In an election dominated by the economy, it might not be disqualifying. But in a close race, any disadvantage could spell defeat. Thus, Romney’s trip over the next week to the U.K., Israel and Poland is an effort to build his credibility as a statesman. But the first step was a Tuesday speech in Reno, Nev., to the Veterans of Foreign Wars convention designed to draw a contrast with Obama. It was not a promising start. Romney’s main shortcoming is that he has no clear alternative vision on foreign policy. His primary complaint with Obama is both amorphous and unfair: Romney presents himself as a tribune for the ideals of American greatness and exceptionalism.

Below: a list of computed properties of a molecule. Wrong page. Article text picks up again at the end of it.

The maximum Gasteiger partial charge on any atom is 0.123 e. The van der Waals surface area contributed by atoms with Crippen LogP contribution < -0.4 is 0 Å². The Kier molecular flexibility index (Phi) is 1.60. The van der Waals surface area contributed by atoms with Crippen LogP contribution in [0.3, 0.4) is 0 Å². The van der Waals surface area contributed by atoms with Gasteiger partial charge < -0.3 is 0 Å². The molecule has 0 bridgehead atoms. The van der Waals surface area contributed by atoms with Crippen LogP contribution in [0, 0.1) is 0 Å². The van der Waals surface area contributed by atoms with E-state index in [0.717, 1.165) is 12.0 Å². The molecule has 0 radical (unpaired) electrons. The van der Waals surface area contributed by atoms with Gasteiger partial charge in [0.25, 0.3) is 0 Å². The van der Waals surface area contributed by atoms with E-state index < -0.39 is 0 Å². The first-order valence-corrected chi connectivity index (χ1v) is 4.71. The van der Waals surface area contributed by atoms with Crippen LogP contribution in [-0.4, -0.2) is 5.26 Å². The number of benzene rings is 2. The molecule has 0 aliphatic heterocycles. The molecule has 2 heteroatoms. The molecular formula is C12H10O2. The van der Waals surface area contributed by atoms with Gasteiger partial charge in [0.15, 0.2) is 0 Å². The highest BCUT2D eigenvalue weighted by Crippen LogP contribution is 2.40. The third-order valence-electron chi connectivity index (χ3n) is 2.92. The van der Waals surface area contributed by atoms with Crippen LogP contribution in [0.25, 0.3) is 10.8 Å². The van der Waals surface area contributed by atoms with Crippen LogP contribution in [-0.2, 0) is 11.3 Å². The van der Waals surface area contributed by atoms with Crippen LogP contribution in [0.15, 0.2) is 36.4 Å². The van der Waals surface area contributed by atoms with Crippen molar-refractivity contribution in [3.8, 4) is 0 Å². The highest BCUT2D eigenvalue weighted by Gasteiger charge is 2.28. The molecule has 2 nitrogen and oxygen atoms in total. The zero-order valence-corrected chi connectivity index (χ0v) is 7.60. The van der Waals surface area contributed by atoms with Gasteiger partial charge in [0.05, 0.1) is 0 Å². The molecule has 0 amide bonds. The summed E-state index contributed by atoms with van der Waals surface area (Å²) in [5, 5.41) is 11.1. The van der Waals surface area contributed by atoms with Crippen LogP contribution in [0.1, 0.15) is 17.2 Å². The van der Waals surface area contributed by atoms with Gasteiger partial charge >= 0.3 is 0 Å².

— Michael Crowley, writing in TIME’s “Swampland” column.